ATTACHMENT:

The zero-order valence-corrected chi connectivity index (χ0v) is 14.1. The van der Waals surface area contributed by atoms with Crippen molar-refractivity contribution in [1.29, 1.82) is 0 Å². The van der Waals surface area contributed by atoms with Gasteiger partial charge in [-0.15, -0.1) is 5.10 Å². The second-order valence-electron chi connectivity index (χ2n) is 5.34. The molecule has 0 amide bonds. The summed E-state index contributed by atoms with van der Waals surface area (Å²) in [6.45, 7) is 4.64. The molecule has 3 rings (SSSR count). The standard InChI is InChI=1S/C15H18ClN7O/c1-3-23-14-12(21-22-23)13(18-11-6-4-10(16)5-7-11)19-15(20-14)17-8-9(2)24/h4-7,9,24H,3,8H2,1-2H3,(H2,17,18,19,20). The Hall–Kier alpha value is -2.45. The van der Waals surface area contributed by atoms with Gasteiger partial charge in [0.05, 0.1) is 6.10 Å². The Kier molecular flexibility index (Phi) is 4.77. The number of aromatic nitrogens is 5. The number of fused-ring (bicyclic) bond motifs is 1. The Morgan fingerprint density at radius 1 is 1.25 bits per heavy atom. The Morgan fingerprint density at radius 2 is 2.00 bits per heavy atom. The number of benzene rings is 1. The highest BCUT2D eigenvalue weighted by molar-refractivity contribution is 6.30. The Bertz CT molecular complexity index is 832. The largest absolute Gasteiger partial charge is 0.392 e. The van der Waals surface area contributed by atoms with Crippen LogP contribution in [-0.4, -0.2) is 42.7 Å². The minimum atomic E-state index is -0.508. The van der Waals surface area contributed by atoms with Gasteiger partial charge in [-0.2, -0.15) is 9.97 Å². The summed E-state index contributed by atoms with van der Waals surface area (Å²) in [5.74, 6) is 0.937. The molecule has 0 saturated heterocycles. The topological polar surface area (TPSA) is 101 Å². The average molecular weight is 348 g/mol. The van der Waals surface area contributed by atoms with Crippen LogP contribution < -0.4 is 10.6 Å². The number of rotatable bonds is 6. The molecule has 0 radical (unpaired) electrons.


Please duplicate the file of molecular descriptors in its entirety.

The zero-order valence-corrected chi connectivity index (χ0v) is 14.1. The van der Waals surface area contributed by atoms with Crippen molar-refractivity contribution in [1.29, 1.82) is 0 Å². The van der Waals surface area contributed by atoms with Gasteiger partial charge in [-0.15, -0.1) is 5.10 Å². The second-order valence-electron chi connectivity index (χ2n) is 5.34. The molecule has 0 amide bonds. The summed E-state index contributed by atoms with van der Waals surface area (Å²) in [6.45, 7) is 4.64. The molecule has 3 rings (SSSR count). The standard InChI is InChI=1S/C15H18ClN7O/c1-3-23-14-12(21-22-23)13(18-11-6-4-10(16)5-7-11)19-15(20-14)17-8-9(2)24/h4-7,9,24H,3,8H2,1-2H3,(H2,17,18,19,20). The Hall–Kier alpha value is -2.45. The van der Waals surface area contributed by atoms with Gasteiger partial charge in [0.05, 0.1) is 6.10 Å². The Kier molecular flexibility index (Phi) is 4.77. The number of aromatic nitrogens is 5. The number of fused-ring (bicyclic) bond motifs is 1. The Morgan fingerprint density at radius 1 is 1.25 bits per heavy atom. The Morgan fingerprint density at radius 2 is 2.00 bits per heavy atom. The number of benzene rings is 1. The highest BCUT2D eigenvalue weighted by molar-refractivity contribution is 6.30. The Bertz CT molecular complexity index is 832. The largest absolute Gasteiger partial charge is 0.392 e. The van der Waals surface area contributed by atoms with Crippen LogP contribution in [-0.4, -0.2) is 42.7 Å². The minimum atomic E-state index is -0.508. The van der Waals surface area contributed by atoms with Gasteiger partial charge in [-0.2, -0.15) is 9.97 Å². The summed E-state index contributed by atoms with van der Waals surface area (Å²) in [5.74, 6) is 0.937. The molecule has 0 saturated heterocycles. The topological polar surface area (TPSA) is 101 Å². The average molecular weight is 348 g/mol. The van der Waals surface area contributed by atoms with Crippen LogP contribution < -0.4 is 10.6 Å². The number of rotatable bonds is 6. The molecule has 0 radical (unpaired) electrons.